Tracking criminal movements and predicting hot spots

September 23, 2013  |  Statistics

Finding crime hot spots

In the latest SIAM Journal on Applied Mathematics, Chaturapruek, et al. describe modeling criminal movements based on where potential criminals live and areas of interest.

Data available on distance between criminals' homes and their targets shows that burglars are willing to travel longer distances for high-value targets, and tend to employ different means of transportation to make these long trips. Of course, this tendency differs among types of criminals. Professionals and older criminals may travel further than younger amateurs. A group of professional burglars planning to rob a bank, for instance, would reasonably be expected to follow a Lévy flight.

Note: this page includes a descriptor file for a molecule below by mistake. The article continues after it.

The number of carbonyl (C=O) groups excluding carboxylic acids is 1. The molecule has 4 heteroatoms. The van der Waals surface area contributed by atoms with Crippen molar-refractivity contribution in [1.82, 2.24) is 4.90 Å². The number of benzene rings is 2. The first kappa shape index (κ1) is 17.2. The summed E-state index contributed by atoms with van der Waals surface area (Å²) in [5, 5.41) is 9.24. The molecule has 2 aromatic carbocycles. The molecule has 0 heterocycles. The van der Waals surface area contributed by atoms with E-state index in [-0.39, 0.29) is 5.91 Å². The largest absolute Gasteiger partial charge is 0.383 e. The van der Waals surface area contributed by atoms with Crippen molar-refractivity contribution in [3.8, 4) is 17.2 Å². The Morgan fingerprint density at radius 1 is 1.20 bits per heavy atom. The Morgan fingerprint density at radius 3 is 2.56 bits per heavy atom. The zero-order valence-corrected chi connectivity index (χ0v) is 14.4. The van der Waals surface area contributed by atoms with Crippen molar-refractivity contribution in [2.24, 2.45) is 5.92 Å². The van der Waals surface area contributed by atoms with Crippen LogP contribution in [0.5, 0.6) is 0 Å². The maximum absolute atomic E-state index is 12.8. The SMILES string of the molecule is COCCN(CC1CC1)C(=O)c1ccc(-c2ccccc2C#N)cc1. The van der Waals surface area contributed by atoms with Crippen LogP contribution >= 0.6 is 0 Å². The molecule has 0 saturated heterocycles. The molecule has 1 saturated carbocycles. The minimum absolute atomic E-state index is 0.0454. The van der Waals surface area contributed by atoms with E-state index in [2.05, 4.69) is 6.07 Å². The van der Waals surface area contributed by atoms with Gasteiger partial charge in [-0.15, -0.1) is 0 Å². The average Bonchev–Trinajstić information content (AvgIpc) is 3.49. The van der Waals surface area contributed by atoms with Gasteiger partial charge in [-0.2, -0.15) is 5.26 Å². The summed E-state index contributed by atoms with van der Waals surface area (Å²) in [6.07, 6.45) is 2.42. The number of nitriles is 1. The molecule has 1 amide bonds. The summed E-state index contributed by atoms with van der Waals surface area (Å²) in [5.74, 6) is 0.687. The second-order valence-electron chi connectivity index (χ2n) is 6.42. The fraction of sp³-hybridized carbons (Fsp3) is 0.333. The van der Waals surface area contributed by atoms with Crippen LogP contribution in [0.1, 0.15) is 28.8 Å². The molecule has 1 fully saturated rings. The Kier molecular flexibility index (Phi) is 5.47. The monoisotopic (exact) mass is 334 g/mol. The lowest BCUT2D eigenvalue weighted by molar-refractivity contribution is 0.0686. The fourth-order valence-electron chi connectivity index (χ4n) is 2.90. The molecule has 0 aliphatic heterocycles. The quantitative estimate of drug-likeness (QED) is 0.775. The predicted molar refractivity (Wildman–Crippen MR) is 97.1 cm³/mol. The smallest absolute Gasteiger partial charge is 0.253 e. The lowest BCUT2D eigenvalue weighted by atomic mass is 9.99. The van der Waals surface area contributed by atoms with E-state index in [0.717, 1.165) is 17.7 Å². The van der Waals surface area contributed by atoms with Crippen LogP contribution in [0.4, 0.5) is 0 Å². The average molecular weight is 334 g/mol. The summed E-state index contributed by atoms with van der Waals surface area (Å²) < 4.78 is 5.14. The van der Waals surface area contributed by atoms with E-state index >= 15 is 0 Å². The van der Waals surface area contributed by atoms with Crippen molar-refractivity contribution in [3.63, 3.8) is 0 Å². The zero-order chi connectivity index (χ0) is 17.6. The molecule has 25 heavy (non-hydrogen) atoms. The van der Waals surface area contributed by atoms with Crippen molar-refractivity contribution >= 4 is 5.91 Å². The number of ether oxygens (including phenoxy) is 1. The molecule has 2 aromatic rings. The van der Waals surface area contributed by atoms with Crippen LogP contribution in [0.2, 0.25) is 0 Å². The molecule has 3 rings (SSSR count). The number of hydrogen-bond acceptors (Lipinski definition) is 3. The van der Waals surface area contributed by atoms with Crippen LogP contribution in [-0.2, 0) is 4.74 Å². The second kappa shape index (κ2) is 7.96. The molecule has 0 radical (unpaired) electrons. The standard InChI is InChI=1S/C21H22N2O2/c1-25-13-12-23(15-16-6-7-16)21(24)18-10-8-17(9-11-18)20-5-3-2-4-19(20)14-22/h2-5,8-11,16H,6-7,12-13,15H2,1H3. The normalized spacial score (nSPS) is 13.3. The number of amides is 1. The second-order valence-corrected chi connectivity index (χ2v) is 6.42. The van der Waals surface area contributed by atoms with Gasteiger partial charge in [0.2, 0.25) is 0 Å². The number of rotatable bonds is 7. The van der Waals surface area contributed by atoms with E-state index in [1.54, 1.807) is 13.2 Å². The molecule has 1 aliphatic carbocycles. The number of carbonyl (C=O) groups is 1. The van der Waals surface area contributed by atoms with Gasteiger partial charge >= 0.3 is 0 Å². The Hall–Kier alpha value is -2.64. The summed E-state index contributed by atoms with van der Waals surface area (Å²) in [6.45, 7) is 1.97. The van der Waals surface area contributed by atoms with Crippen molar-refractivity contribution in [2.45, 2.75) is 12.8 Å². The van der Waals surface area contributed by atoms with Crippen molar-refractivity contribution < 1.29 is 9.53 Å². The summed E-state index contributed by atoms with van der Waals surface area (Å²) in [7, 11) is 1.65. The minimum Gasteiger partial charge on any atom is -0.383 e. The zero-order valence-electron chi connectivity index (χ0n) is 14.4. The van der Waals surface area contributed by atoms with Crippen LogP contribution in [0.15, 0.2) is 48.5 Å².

"There is actually a relationship between how far these criminals are willing to travel for a target and the ability for a hotspot to form," explain Kolokolnikov and McCalla.

I hear the RV and Pontiac Aztec is the preferred mode of transportation among high school chemistry teachers turned meth cooks.

Full paper here, if you're into that.

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